There are many reasons why an investor may not feel comfortable investing in pharmaceutical companies. For many investors who want to get in on the next big pharmaceutical breakthrough, the biggest obstacle is knowing exactly how to go about evaluating such companies as potential investments. Another key concern in investing in drug companies is whether or not their drugs will go to—and remain in—the market.
- Investors who are interested in investing in a pharmaceutical company should evaluate the company's ability to take their drugs to market, and this includes an understanding of the health of the company's pipeline.
- The "pipeline" for a pharmaceutical company refers to how many drugs it has in research and development (R&D) and the various stages these products must go through before they reach the market.
- The United States Food and Drug Administration (FDA) has strict tests and guidelines drugs must pass before pharmaceutical companies are allowed to sell them to consumers.
- Investors should look for pharmaceutical companies with a strong pipeline, a track record of successfully taking drugs to the market, and drugs that have passed FDA scrutiny.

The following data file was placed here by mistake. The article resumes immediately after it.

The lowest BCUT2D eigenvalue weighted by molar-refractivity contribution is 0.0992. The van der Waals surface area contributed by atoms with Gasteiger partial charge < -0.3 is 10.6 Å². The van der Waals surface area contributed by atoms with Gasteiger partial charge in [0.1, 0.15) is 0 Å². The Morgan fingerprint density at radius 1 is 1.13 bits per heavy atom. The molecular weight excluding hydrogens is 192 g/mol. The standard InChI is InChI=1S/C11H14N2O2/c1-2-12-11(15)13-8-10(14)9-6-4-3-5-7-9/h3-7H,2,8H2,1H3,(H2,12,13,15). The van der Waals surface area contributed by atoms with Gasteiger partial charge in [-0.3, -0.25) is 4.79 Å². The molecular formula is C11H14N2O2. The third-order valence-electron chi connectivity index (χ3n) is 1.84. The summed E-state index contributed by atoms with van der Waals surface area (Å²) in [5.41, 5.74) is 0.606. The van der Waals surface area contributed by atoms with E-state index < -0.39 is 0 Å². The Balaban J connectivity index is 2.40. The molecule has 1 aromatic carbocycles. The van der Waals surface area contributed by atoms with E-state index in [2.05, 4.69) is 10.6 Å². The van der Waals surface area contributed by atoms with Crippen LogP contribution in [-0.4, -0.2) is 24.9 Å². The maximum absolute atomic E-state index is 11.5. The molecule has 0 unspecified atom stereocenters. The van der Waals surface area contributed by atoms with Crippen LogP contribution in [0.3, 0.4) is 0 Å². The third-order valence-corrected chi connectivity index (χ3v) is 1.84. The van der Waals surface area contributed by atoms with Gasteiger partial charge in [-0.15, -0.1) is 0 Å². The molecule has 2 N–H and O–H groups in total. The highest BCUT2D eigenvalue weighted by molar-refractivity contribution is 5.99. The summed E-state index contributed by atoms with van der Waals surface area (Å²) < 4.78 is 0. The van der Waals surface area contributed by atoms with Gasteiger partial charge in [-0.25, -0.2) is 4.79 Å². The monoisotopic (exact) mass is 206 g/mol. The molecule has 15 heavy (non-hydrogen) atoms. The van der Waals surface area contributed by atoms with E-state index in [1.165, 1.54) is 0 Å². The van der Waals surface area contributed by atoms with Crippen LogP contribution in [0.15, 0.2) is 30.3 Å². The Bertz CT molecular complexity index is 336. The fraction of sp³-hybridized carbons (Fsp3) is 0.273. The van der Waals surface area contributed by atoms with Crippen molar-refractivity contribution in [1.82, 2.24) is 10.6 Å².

What Is the Pipeline and Why Does It Take So Long?
The pipeline is a term that refers to how many products—vaccines, steroids, immune system suppressants, aphrodisiacs (all under the general heading of drugs)—are in various stages of research and development (R&D). It takes between 10 to 15 years for an average drug to make it to pharmacy counters from a scientist's notebook.
The main reason the pipeline fails to flow freely is that the Food and Drug Administration (FDA) has its own shut-off valve in order to protect consumers from drugs that may have unexpected side effects. The FDA has very strict guidelines and tests that a drug must pass before it reaches store shelves; even after passing the tests, the FDA reserves the right to pull the drug en masse at any time.
The average amount of revenues pharmaceutical companies spend on research and development (R&D).